Solar incentives slashed under new rules
The Baillieu government has cut incentives for rooftop solar panels for next year as part of a shake-up of how small-scale renewable energy is priced in the state.
The changes reduce the Victorian feed-in-tariff for solar to eight cents for each kilowatt hour fed into the grid in 2013 - down from the existing rate of 25 cents - and fulfils recommendations by the state's competition advisory body.
The changes will not affect customers with existing contracts and tariff rates. Households that have paperwork lodged by September 30 with electricity suppliers can also still get access to the existing 25-cent tariff.
A review released today by the Victorian Competition and Efficiency Commission recommends a six-to-eight cents a kilowatt hour tariff be put in place, with the government accepting the top end of that range for 2013.
The tariff will then be adjusted by the government each year in 2014, 2015 and 2016 based on the wholesale electricity price, before moving to a fully floating market price in 2017.
The tariff scheme will also be opened to other forms of renewable energy systems generating 100 kilowatts or less.
The changes fall short of calls by the renewable energy industry that a fair rate of tariff for solar was 12 to 16 cents per kilowatt-hour.
Announcing the changes this afternoon, Energy Minister Michael O'Brien said the falling costs of solar panel systems and rising power prices meant households were taking up solar without the need for over-generous subsidies from other power users.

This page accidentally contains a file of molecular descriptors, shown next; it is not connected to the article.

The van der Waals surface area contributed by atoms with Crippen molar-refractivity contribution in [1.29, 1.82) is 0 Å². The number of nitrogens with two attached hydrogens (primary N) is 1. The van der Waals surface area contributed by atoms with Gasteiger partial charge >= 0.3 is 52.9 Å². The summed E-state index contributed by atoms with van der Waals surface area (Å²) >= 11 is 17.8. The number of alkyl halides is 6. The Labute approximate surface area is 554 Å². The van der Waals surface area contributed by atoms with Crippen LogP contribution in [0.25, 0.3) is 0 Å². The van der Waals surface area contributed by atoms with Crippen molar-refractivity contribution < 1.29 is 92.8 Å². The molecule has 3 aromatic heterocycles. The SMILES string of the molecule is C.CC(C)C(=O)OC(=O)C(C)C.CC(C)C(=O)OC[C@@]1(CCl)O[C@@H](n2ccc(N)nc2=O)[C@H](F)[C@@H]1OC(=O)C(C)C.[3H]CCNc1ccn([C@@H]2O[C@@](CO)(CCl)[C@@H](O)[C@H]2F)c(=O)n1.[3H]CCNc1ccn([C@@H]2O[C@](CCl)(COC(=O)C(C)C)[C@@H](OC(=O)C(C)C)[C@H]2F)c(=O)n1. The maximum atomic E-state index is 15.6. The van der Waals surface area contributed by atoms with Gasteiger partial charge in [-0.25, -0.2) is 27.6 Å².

He said an older 60-cents per kilowatt-hour tariff — closed by the Baillieu government last year — would cost Victorian households $41 million a year to 2024 through electricity bills in subsidies to homes with solar panels.
"People in public housing, tenants who cannot access solar, are paying higher electricity bills in order to subsidise the rooftop solar for other people. Now that wasn't sustainable at those rates, they were over generous," Mr O'Brien said.
Labor's energy spokeswoman, Lily D'Ambrosio, criticised the decision, saying thousands of Victorian families were installing solar panels to reduce their power bills amid increasing cost-of-living pressures.
''The Baillieu government has again shown it just doesn’t care about supporting families who want to reduce their energy costs while also doing their bit for the environment,'' she said.